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David Wright: My hon. Friend might like to reflect on what would have happened when we sank the Belgrano. An exclusion zone was declared around the Falklands. Would he envisage the Prime Minister coming back to the House with a further report saying that the exclusion zone had been extended arbitrarily in order to sink the Belgrano? What procedure would have taken place in those circumstances?

Mr. Gerrard: That is an interesting point. If I remember correctly, the Belgrano was steaming away from the Falklands—an issue that was repeatedly pursued in this House afterwards. If a report to the House under the Bill was couched in terms as narrow as my hon. Friend suggests—"This will be the exclusion zone"—then that would clearly restrict action that could be taken, but I would be very surprised if it was that restrictive in terms of geographical location.

Mr. Greg Hands (Hammersmith and Fulham) (Con): I should like to explore this a little further. The Bill says:

geography, duration and deployment. In the possible, or likely, event that the Prime Minister considered it inappropriate to give any such information, he would lay himself and others open to subsequent charges such as, "You never said that world war two would take six years", or "You never said that the Scots Guards"—or whoever it was—"would be deployed in Basra", which led to the unfortunate incident this morning with the roadside bombing. Is not the onus and the expectation being placed on the Prime Minister to release information, which, surely, is of most use to our enemies?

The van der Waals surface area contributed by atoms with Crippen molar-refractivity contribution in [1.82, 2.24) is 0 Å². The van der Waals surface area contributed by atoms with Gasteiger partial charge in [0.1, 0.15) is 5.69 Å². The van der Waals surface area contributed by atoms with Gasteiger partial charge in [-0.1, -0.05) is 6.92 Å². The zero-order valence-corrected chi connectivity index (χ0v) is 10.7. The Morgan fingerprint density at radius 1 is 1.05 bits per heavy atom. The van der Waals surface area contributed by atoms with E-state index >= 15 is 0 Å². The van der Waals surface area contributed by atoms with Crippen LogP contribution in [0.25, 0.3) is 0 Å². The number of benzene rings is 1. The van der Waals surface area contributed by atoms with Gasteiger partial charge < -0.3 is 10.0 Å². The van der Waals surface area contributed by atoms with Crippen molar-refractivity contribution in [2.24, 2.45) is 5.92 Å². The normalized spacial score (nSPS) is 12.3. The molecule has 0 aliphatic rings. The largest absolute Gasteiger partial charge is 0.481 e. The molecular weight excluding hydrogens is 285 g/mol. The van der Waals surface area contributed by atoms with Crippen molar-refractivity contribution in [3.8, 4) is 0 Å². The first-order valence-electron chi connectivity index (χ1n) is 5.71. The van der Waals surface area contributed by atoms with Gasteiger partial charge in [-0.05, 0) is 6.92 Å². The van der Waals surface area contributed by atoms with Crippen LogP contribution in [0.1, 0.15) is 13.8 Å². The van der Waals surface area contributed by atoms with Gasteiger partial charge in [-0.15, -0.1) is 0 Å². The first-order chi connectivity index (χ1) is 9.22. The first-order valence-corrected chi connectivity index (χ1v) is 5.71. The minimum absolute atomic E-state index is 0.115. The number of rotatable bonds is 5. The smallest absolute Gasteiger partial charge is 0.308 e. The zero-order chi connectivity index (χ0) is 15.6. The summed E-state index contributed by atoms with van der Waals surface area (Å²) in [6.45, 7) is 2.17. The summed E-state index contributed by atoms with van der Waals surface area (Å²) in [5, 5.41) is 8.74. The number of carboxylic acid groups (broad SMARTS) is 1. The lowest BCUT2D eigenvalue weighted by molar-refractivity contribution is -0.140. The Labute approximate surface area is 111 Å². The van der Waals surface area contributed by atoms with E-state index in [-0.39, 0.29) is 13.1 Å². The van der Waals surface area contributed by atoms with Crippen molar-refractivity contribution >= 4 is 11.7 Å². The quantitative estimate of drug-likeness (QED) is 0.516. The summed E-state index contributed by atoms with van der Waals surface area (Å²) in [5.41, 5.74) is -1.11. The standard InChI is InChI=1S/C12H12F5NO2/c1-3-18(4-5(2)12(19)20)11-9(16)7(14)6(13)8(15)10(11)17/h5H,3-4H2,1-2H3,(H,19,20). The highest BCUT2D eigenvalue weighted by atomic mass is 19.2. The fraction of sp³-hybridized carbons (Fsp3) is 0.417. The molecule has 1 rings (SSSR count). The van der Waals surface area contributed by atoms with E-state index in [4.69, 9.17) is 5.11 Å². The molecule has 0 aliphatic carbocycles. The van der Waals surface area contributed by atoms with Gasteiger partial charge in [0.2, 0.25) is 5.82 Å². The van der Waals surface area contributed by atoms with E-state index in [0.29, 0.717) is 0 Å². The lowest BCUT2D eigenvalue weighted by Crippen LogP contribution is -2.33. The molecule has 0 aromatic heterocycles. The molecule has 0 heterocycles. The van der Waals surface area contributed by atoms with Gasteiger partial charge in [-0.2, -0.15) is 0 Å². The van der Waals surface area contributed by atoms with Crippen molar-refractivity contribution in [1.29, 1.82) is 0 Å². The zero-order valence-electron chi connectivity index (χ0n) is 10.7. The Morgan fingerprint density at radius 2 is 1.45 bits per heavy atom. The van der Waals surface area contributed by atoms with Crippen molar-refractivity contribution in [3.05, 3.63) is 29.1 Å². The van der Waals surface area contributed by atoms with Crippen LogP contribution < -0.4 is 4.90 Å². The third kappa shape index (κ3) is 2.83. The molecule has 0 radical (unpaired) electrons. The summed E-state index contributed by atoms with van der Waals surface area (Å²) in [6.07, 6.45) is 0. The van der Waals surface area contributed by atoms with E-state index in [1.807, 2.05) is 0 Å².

Mr. Gerrard: The Bill makes it clear that the Prime Minister would make available

The hon. Gentleman suggests that that would cause problems. Yet whether the Bill exists or not, such questions will be asked of the Prime Minister. I am sure
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that they were asked at the time of the first Gulf war; they were asked during the Iraq war. Including information in a formal report to the House will not fundamentally change that.